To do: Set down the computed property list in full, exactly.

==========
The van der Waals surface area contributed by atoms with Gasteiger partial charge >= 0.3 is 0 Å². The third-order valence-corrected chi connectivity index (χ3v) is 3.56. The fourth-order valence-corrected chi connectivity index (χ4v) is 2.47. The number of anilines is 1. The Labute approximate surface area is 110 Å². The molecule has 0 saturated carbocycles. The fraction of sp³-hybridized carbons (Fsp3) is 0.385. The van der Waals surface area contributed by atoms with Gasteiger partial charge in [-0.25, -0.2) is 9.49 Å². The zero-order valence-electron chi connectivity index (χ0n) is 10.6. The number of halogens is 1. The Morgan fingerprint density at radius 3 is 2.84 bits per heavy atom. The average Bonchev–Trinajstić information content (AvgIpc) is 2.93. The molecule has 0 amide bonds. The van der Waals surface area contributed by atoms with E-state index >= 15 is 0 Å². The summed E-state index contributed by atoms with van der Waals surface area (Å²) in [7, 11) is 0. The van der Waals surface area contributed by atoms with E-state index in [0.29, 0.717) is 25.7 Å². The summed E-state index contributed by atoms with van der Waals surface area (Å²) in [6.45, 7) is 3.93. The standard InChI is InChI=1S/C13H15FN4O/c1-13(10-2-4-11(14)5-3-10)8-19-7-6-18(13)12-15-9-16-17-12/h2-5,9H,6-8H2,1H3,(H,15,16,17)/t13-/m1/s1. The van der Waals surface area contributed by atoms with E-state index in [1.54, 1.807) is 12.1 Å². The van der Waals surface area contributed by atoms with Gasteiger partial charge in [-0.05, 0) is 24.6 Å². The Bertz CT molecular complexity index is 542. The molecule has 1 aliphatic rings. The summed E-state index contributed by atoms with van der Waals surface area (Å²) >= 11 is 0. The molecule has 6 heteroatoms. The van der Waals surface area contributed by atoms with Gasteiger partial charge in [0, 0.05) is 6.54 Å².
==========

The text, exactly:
The van der Waals surface area contributed by atoms with Gasteiger partial charge >= 0.3 is 0 Å². The third-order valence-corrected chi connectivity index (χ3v) is 3.56. The fourth-order valence-corrected chi connectivity index (χ4v) is 2.47. The number of anilines is 1. The Labute approximate surface area is 110 Å². The molecule has 0 saturated carbocycles. The fraction of sp³-hybridized carbons (Fsp3) is 0.385. The van der Waals surface area contributed by atoms with Gasteiger partial charge in [-0.25, -0.2) is 9.49 Å². The zero-order valence-electron chi connectivity index (χ0n) is 10.6. The number of halogens is 1. The Morgan fingerprint density at radius 3 is 2.84 bits per heavy atom. The average Bonchev–Trinajstić information content (AvgIpc) is 2.93. The molecule has 0 amide bonds. The van der Waals surface area contributed by atoms with E-state index >= 15 is 0 Å². The summed E-state index contributed by atoms with van der Waals surface area (Å²) in [7, 11) is 0. The van der Waals surface area contributed by atoms with E-state index in [0.29, 0.717) is 25.7 Å². The summed E-state index contributed by atoms with van der Waals surface area (Å²) in [6.45, 7) is 3.93. The standard InChI is InChI=1S/C13H15FN4O/c1-13(10-2-4-11(14)5-3-10)8-19-7-6-18(13)12-15-9-16-17-12/h2-5,9H,6-8H2,1H3,(H,15,16,17)/t13-/m1/s1. The van der Waals surface area contributed by atoms with E-state index in [1.54, 1.807) is 12.1 Å². The van der Waals surface area contributed by atoms with Gasteiger partial charge in [-0.05, 0) is 24.6 Å². The Bertz CT molecular complexity index is 542. The molecule has 1 aliphatic rings. The summed E-state index contributed by atoms with van der Waals surface area (Å²) >= 11 is 0. The molecule has 6 heteroatoms. The van der Waals surface area contributed by atoms with Gasteiger partial charge in [0, 0.05) is 6.54 Å².